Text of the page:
Welsh folk hymns. What are they? The traditional hymns of Wales – we don’t know who wrote them or which part of Wales they are from originally. They have been passed on orally rather than via the official hymn books. They are the unchosen –  were excluded by the hymn book committees of their time

Would that be because of their content? It’s interesting to note perhaps that many of the hymns in the set talk of mental health struggles, addiction and recovery.

For example, a hymn sang by Bertie Stevens of Llangeitho. This is a hymn that sings to one’s own conscience. “O gydwybod Gad fi’n llonydd” – “Dear Conscience, leave me alone.”

Also the hymn ‘Seler Duw’, which was collected by Robin Gwyndaf from St Fagan and dates back to the 1790s, is written from the perspective of an ex addict talking about transitioning from alcoholism to “being drunk on God and the wine of his cellar”.

Lleuwen. Image: Tomos Jones


After Lleuwen’s final song and a final heartfelt, and in many cases tearful, round of applause (which will never feel right to any current or former chapel attendee, try as we might) I wondered if I should hang on for a moment and gush about how moved I was.

I had to.

After much babbling on my part, Lleuwen told me: “Eventually I am going to name this project Tafod Arian.

“It means Silver Tongue …. I have recordings of various people speaking about seeing silver tongues falling from the skies during the time of the 1904 revival.

“It was a common vision during the 1859 revival too according to some of these voices who were recorded”.

I pushed no further. Asked no more about what’s coming next. But if this profoundly moving and groundbreaking music does make it to a format outside of the tour then Wales will be better for it.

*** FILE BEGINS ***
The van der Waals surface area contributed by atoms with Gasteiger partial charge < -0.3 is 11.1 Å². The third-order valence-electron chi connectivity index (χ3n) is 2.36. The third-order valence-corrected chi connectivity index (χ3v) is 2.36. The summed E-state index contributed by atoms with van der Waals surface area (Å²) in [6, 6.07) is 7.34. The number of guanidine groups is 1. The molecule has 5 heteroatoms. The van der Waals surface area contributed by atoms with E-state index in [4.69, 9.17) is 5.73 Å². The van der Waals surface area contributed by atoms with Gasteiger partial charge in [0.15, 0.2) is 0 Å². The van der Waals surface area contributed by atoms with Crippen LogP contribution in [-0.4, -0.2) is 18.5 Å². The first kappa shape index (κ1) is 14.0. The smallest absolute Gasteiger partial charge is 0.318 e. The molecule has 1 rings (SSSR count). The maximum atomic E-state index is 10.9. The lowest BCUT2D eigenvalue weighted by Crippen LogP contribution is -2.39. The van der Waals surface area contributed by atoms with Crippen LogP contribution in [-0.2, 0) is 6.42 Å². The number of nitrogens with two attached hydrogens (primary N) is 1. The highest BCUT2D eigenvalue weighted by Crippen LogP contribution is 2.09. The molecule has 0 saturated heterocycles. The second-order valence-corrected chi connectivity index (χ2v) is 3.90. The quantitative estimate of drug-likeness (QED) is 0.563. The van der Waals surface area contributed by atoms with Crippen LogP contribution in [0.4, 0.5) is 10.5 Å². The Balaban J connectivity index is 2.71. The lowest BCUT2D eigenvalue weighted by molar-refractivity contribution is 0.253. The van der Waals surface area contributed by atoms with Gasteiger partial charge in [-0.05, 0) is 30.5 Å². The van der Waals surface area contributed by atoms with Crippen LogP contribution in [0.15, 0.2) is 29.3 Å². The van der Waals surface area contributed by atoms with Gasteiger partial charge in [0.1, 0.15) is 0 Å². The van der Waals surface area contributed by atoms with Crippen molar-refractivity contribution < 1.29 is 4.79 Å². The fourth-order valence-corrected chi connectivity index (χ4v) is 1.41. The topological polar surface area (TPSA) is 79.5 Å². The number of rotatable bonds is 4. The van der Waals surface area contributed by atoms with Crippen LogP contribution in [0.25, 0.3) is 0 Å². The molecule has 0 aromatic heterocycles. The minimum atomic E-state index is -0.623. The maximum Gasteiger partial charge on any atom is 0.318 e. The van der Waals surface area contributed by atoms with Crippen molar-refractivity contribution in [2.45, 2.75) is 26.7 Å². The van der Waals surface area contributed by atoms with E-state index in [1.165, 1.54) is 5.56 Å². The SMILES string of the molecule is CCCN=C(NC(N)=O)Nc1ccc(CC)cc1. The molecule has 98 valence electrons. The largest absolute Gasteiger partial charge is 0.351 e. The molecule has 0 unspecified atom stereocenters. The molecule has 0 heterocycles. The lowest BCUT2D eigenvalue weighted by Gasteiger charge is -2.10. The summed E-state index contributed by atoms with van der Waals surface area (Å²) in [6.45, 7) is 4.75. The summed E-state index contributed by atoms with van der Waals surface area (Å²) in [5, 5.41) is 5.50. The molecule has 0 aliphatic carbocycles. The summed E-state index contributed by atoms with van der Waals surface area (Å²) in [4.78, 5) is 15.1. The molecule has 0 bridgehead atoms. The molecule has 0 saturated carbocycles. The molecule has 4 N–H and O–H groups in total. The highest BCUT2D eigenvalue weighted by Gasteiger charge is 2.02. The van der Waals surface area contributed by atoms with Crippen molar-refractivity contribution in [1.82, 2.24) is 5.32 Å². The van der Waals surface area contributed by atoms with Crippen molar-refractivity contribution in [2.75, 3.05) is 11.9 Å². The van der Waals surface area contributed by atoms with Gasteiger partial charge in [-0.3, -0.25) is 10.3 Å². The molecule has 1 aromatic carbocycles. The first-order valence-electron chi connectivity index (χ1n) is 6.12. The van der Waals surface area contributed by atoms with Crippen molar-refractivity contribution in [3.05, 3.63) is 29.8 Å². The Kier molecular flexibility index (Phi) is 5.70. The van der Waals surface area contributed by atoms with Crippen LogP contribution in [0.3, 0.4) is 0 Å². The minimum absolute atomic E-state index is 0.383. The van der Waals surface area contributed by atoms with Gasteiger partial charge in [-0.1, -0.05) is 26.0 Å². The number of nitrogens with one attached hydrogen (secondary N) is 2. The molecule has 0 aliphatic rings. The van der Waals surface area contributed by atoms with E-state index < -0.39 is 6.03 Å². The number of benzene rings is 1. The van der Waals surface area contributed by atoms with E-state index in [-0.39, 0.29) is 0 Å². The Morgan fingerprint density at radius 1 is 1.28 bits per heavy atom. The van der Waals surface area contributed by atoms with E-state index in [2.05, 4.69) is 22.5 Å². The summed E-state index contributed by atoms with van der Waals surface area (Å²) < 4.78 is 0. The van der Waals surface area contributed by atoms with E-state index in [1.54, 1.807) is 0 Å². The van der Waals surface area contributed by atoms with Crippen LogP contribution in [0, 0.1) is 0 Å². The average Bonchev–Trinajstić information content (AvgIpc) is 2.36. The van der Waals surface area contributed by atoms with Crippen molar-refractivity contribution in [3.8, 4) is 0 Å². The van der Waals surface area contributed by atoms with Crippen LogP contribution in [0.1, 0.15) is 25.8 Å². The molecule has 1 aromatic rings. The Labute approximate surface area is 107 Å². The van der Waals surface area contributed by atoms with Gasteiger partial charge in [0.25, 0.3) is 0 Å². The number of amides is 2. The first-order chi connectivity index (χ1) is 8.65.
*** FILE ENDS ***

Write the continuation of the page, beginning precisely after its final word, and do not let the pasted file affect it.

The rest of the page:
A documentary series? Yes please.


The drive home served only to prove the profound nature of what Lleuwen had just presented.

My mind awash with ‘what did I just witness?’

‘Whose voices were these?’

‘Why did we let all this go?’

I thought of chapel as community hub – as family and friend – once the heart of community and cultural life and support, and how nothing like it exists today when we perhaps need it most.

Not the religious side, of course, but the binding side of it, the overarching un-exclusionary aspect of it – something a ‘community centre’ and committee can never emulate.

As my thoughts formulated and then crystallised, my overriding take from the night was how important this project is and will be for Wales, and for the legacy of our lost music.

Lleuwen. Image: Tomos Jones

For one, the spoken voices and styles used – they’re gone now.

No one sings, or perhaps even speaks, a Welsh like this any more. We need to remind ourselves of the very nature of our indigenous language – it’s both ‘other’ and ‘us’ – and we must do all we can to keep it alive and unapologetically different.

Hearing the voices of peoples past made me recall older people speaking with accents and tones and melody that my generation just don’t have. And the word ‘indigenous’ kept coming to me again and again that night.

This is the sound of our land. The music of our land.


At best, we could read an academic piece on all of the above, turn the page and forget it.

But dry unmoving words on paper (or even worse, a screen) and theoretical knowledge can only do so much. They can’t bring a deeper, ‘feeling’ understanding.

And so that’s what Lleuwen has done – she has gifted us with a response to her findings, but she is not running with the ball and taking credit – stepping to one side, she is sharing the stage with some of the last people to utter these words and ways.

A channel, for want of a better word.

We are custodians of Wales’ cultural and linguistic legacy now, and you get the feeling that Lleuwen is piecing a potion we should all be paying attention to.

What else have we lost, and will we lose, if we stop paying attention?

Dates of Lleuwen’s remaining performances can be found in the poster below. You can also follow her musical journey via her Instagram and Facebook.

Lost Welsh Folk Hymns Chapel Tour. Lleuwen.

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Martyn Young
Martyn Young
4 months ago

A quite extraordinary evening. I was privileged to be present at the Mission Gallery in Swansea. If you have a chance, go to one of the remaining evenings.I don’t think youwill have heard anything quite like it.